below my shoes were the distant cities of my kingdom,
Their banners displayed,
A vision of war,

I fell into the illusion,
Past many stars and many miles,
And with the weapon that had taken my own life
     I slew many thousands,
Returning at the very end to my father’s face,
Parched and thirsty for his love,
For redemption,
That sweet sound,
An end to this madness and my eternal fall.


Monday, March 22, 2010

False Hope from Outer Space

When it seems like your heart is dismembered and in a thousand tiny pieces of its former self, you look for all kinds of things to blame and take your frustration out on. This was one of those...

Oh Little Prince,
Tiny Chimney Sweep,
How wrong you were,
So wrong to say that all that matters
    is of the heart.

Isolated and alone in your starry kingdom,
You could not have imagined
    ambition, provision, stability, action.
What is essential is more than invisible.
More than caring.
It needs to be seen with the eye,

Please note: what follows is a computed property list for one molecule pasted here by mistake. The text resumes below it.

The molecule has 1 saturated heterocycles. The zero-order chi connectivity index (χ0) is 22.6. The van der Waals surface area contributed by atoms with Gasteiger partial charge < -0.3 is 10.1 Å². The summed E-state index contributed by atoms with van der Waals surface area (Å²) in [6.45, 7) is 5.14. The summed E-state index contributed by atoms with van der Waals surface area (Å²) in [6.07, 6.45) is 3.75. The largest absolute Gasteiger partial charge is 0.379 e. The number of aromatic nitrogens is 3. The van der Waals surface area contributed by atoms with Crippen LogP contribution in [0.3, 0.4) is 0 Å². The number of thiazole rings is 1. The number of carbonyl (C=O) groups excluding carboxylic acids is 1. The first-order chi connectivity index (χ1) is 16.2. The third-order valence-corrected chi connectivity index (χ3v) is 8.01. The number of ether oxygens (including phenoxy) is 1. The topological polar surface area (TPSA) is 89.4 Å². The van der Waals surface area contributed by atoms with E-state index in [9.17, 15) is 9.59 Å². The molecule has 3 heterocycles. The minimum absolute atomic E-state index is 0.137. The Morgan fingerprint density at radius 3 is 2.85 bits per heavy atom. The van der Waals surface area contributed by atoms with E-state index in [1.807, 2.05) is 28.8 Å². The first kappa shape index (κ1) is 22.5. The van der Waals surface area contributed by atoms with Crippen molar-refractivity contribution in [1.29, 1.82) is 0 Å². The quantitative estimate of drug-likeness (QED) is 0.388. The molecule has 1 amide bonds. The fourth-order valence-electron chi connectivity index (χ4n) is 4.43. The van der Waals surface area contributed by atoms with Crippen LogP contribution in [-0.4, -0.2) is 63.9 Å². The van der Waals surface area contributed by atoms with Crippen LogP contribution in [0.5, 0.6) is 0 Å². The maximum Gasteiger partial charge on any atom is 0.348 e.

for it is otherwise insubstantial.

Who am I to tame anything?
I wrote your words down in a yellow note pad
    and in my soul.
You spoke only of the heart, heart, heart.
I was foolish to believe you
But it felt so admirable.
How could you have known?

Isn't it apparent that love is not enough?
Too late, Little Prince.
I will spend the rest of my life forgetting you.

It's so easy to love a flower,
you bastard,
    when she can't walk away and break your heart.



Tuesday, March 16, 2010

Jim Zimmerman

Don't ask me about this one... I don't know where it came from or why. It just came. Fell out of my head, down my arm, onto the pen and then the page... And now it's here...

Jim Zimmerman,